Also, as mentioned before, we have no idea of what his thresholds are and how he actually implements the strategy.

Thus after this article are two attempts to work out the strategy.  What should not be surprising is that there are no companies on both lists.

Summary

This is a good book, but average investors should not buy it, because they can’t implement it.  If you still want that, you can buy it here: The 52-Week Low Formula: A Contrarian Strategy that Lowers Risk, Beats the Market, and Overcomes Human Emotion.

Full disclosure: The PR flack asked me if I wanted the book, and I said “yes.”

If you enter Amazon through my site, and you buy anything, I get a small commission.  This is my main source of blog revenue.  I prefer this to a “tip jar” because I want you to get something you want, rather than merely giving me a tip.  Book reviews take time, particularly with the reading, which most book reviewers don’t do in full, and I typically do. (When I don’t, I mention that I scanned the book.  Also, I never use the data that the PR flacks send out.)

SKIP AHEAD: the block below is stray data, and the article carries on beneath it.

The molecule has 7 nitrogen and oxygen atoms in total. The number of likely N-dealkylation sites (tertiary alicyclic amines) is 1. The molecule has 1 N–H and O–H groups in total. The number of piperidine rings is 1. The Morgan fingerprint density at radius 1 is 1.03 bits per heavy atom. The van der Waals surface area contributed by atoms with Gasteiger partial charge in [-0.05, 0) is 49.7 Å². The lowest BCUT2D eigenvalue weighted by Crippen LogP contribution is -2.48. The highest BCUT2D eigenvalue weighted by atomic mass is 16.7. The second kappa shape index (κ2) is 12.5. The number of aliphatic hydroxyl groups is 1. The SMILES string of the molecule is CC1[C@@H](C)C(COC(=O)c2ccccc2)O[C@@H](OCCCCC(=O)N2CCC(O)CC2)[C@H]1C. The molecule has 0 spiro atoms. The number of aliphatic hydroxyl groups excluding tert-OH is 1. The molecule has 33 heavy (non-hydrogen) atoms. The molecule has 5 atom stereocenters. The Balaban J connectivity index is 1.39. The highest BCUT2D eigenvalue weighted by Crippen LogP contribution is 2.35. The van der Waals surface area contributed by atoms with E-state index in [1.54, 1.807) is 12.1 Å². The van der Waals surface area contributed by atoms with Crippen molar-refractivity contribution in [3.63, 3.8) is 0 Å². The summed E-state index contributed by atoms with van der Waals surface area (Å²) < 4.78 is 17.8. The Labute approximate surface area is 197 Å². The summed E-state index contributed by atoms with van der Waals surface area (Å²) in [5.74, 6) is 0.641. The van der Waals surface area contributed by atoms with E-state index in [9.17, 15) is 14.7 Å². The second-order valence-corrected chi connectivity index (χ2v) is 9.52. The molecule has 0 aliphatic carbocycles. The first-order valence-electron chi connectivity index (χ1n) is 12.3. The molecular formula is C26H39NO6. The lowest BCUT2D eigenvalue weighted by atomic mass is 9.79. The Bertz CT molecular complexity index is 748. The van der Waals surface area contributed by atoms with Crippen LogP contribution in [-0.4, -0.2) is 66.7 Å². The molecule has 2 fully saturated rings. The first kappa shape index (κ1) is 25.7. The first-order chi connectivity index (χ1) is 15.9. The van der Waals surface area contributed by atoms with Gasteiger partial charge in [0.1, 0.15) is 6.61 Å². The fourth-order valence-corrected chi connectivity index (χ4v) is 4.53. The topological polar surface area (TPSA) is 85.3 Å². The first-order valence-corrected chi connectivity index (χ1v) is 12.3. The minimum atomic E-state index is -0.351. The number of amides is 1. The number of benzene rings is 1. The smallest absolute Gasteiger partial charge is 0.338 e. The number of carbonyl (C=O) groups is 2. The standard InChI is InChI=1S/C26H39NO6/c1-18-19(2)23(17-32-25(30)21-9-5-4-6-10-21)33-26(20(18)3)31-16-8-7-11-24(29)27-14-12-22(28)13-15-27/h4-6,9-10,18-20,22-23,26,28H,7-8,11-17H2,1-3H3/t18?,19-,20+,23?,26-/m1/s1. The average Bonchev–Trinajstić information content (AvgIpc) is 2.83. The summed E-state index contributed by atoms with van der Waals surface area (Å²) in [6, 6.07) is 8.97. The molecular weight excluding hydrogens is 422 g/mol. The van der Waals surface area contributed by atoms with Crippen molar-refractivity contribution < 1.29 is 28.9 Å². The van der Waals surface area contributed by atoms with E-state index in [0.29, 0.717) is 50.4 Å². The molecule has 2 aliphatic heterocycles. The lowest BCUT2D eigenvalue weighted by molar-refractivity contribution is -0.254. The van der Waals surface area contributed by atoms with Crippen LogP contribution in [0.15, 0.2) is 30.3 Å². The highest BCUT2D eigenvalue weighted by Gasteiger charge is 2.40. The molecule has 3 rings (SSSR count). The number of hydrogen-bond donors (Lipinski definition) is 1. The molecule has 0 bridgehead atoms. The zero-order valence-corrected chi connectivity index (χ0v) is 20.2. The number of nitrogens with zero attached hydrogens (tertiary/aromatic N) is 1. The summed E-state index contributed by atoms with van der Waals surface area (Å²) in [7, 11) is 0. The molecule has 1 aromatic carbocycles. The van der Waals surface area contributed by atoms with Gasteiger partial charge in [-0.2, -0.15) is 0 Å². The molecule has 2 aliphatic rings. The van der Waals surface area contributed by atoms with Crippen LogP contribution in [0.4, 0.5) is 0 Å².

Most people buying at Amazon do not enter via a referring website.  Thus Amazon builds an extra 1-3% into the prices to all buyers to compensate for the commissions given to the minority that come through referring sites.  Whether you buy at Amazon directly or enter via my site, your prices don’t change.

Application Attempt One

These were the companies selected — Morningstar Wide Moat, 5% Free Cash Flow Yield, Less than 20% above the 52-week low.

one

And here is the second try: Gross margins as a ratio of Assets over 13%, free cash flow yield over 5%, Long-term debt as a ratio of free cash flow greater than five, less than 20% above the 52-week low.

two

Not one alike on the two lists.  Tells you that his book would be very difficult to implement.  *I* don’t know how I would implement it.